Mud to Clay.

The pigs have done their work and the proto-veg patch has been completed turned over. All the weeds and couch grass have been eaten, even the roots – this is very good news, we have been saved days of back-breaking labour trying to double dig the site over.


As you probably know if you like in the UK we have had a wet and mild Winter.  Up here in the peak district on the higher ground we haven’t seen the terrible floods inflicted on the West Country for which I am grateful.  But watching the pigs turn over the veg patch in the last couple of months has revealed something else I suspected… our soil is a heavy clay.

I have been reading about what this means for us and how to deal with it.

So it seem that clay soil is dense, heavy and really really good at holding water (did I mention the really wet Winter).  This makes it difficult to dig, gets easily waterlogged and means crops like carrots and parsnips perform poorly.  On the other hand it is also nutrient dense.   One book on smallholding suggested that clay was so good at holding water that if you had clay soil you could make a pond without a pond liner and I’m tempted to try it.

So it seems that getting the pigs involved at such an early stage was absolutely the right decision, double digging it over would have been even worse than we realised at the time.  But there are pools of standing water now which are worrying me and I’m seriously considering getting a bucket and bailing them out!

In terms of our immediate plans we are going to have to dig in far more manure than we first anticipated, to try and improve the drainage.  We are also looking at digging some drainage ditch to see if that helps. I’ll be starting a lot more thing off in pots at this stage in the hopes that by the time I need to plant them out the soil will have dried out (at this stage the peas and beans would just rot in the ground it is so wet) and I’ll put off planting the potatoes for a week to see if that helps dry things out.

Longer term we are going to start making as much leaf mould as we can, and digging in and mulching in a serious way. Estimates say 2 inches of compost/manure/leaf mould over the whole plot every year to improve the soil’s structure. That is a LOT of compost over a 30×30 foot plot (and we may even go up to 45×45 foot as we have plenty of space.

If we want to keep having pigs then raised beds are probably out which runs the risk of the soil compacting as we walk on it.  I can only hope that having pigs once a year digging it over will deal with the worse of the compaction and they in themselves won’t make it worse. All this digging over the soil isn’t great from a permaculture perspective (something I’ve been researching a lot lately) but it is a side effect of having pigs which brings so many other benefits I can’t complain.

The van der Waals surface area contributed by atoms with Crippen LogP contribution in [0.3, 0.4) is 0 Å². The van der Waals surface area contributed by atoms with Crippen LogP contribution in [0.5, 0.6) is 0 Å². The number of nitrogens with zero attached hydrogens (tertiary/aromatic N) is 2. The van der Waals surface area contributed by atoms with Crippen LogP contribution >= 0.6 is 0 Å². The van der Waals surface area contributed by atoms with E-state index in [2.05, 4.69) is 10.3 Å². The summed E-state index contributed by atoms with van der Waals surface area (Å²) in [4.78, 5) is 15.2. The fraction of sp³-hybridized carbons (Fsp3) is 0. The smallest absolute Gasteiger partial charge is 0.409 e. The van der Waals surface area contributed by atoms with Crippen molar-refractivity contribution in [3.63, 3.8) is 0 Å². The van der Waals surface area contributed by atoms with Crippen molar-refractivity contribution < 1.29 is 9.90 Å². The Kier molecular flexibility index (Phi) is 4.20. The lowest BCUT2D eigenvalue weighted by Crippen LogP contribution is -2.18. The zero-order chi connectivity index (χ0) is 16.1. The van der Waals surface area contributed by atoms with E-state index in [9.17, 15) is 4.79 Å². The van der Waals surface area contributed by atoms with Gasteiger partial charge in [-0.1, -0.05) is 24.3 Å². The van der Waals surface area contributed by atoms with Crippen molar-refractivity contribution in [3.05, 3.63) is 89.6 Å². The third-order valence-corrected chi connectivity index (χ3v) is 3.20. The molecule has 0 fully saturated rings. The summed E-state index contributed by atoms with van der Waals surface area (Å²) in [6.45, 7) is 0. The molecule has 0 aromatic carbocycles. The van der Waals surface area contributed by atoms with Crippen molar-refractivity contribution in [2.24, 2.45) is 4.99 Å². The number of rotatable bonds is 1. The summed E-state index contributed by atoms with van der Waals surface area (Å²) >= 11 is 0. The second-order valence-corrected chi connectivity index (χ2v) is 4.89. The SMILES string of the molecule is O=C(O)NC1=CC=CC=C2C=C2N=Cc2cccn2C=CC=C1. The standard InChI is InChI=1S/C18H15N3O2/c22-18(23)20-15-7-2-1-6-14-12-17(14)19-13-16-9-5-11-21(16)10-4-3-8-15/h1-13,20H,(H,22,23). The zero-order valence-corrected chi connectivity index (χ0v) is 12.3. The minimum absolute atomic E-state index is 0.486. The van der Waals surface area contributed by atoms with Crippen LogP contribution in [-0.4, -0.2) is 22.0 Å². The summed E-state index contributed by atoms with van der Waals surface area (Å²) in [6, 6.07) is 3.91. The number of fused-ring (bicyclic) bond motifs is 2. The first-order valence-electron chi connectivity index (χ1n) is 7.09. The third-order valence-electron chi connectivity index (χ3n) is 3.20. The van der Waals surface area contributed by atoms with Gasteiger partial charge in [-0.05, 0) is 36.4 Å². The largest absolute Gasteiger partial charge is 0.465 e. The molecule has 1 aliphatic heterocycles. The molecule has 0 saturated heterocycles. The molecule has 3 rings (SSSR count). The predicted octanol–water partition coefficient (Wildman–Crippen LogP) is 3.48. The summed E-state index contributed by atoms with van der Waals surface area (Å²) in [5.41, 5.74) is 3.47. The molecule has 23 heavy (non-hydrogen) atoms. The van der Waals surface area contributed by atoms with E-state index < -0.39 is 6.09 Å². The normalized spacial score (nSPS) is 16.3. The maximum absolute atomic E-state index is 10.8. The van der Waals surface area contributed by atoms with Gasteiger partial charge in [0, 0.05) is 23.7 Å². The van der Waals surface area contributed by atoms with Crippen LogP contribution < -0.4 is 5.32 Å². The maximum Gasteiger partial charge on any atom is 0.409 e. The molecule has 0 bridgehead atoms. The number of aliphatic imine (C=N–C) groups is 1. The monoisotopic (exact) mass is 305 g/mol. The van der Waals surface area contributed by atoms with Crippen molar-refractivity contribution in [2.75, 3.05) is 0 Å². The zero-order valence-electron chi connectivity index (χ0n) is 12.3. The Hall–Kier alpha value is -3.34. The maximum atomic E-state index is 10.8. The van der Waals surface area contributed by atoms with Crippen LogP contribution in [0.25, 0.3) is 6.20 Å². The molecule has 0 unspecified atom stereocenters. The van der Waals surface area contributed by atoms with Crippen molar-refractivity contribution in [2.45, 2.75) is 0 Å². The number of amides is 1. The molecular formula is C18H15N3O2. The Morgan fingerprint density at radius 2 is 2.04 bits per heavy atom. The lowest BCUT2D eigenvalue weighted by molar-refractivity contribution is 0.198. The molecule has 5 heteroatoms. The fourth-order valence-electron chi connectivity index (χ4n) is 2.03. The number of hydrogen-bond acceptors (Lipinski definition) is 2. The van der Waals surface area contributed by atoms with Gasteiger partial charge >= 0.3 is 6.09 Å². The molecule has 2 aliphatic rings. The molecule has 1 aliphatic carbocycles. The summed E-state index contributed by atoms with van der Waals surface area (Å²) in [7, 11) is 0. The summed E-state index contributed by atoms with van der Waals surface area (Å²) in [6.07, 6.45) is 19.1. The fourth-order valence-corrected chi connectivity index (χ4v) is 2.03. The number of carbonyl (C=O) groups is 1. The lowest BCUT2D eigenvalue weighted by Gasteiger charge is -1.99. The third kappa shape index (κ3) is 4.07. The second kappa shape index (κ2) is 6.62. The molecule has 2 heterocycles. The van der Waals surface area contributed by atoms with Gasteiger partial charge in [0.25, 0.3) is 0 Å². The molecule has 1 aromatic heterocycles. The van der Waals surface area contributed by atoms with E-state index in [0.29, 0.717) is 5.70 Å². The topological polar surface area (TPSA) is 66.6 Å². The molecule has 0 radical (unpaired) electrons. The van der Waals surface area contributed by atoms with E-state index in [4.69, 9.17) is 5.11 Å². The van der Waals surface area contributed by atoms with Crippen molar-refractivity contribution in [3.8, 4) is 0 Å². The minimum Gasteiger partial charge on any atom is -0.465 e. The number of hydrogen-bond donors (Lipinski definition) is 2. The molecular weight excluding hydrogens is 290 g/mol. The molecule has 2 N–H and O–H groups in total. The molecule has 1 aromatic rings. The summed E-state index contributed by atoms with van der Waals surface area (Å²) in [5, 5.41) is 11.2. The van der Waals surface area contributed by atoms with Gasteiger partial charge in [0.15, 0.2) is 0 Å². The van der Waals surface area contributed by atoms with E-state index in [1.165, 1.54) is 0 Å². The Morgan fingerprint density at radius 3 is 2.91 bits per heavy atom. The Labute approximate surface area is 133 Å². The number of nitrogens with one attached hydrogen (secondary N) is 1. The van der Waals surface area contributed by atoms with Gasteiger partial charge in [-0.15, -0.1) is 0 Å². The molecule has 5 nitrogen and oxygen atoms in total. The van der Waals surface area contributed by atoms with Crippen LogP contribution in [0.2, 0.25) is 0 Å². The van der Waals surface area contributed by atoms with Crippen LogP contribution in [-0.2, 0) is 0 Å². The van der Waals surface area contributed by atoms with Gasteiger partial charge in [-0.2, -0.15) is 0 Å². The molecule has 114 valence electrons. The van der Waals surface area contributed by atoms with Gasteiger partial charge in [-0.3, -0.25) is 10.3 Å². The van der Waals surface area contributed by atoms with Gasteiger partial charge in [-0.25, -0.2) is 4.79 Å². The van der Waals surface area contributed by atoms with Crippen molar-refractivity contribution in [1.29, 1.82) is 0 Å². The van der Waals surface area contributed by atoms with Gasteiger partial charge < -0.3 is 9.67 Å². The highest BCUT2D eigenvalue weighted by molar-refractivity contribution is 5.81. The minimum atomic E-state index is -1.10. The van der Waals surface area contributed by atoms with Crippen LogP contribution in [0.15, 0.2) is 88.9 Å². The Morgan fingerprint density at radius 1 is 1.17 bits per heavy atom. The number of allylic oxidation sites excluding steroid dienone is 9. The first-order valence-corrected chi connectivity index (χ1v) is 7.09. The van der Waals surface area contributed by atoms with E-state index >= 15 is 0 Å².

I can’t wait to see what does well here – this is our first year of actually growing veg up here so it is very exciting.  I’m hoping the peas and beans do well as they have always been total failures for us before, I think once the wetness issue has passed the nutrient dense soil will be really good for them.


5 thoughts on “Mud to Clay.

  1. frugal in Derbyshire

    Hi there! We have put a drain into one of our gardens and added quite a lot of sharp sand and animal dung to help improve the structure. We were able to rotivate this patch a couple of weeks ago (then it rained again!). Mind you this has taken quite a few years, but well worth the effort.
    I like your John Seymour method of ploughing your plot! It’s a pity we can no longer follow his pig bucket method of feeding any more isn’t it?

  2. beckyannison Post author

    Hi Gill

    Thanks for commenting! J has been talking about digging drainage ditches round the veg plot so I think some form of drain solution will definitely be happening. I think this is just the beginning of a long term plan to improve the soil – luckily some of our neighbours in the field behind us keep horses and produce far more manure than they can use so that will be the immediate plan – but like you say it will take a few years. I’ve been looking at No Dig gardening and have a blog post poised for that and it might work in some areas of our plot… can you tell how much I want to avoid large scale digging in the clay!

    It was definitely John Seymour (our bible!) giving us the idea to use pigs to turn the land over. We originally had this idea that we would start our Good Life small with a veg patch and chickens and work our way up to pigs. But in the end we went straight for pigs to deal with the meadow and I’m so pleased we did. It was a great experience.

    It is a great shame that we can’t feed pigs kitchen scraps anymore but I must confess I am conflicted about it. I’d love to be able to chuck my kitchen scraps at the pigs and watch them turn the waste into tasty meat. But I have a good friend who worked on the front lines in the last foot and mouth outbreak. Her stories just make me cry and she said that it was all traced to a small farm where they didn’t heat their pig swill to the right temperature. I don’t know enough either way but I’d just hate to be the person who started another outbreak – I’d never forgive myself.

    1. beckyannison Post author

      HI Lizard100

      I first thought about getting chickens to do the same job but we just had far too much ground to clear in a short space of time (i.e. before planting season!) but we really want to get chickens now that the pig gone for a few months. Our egg bill is really high and needs to come down!


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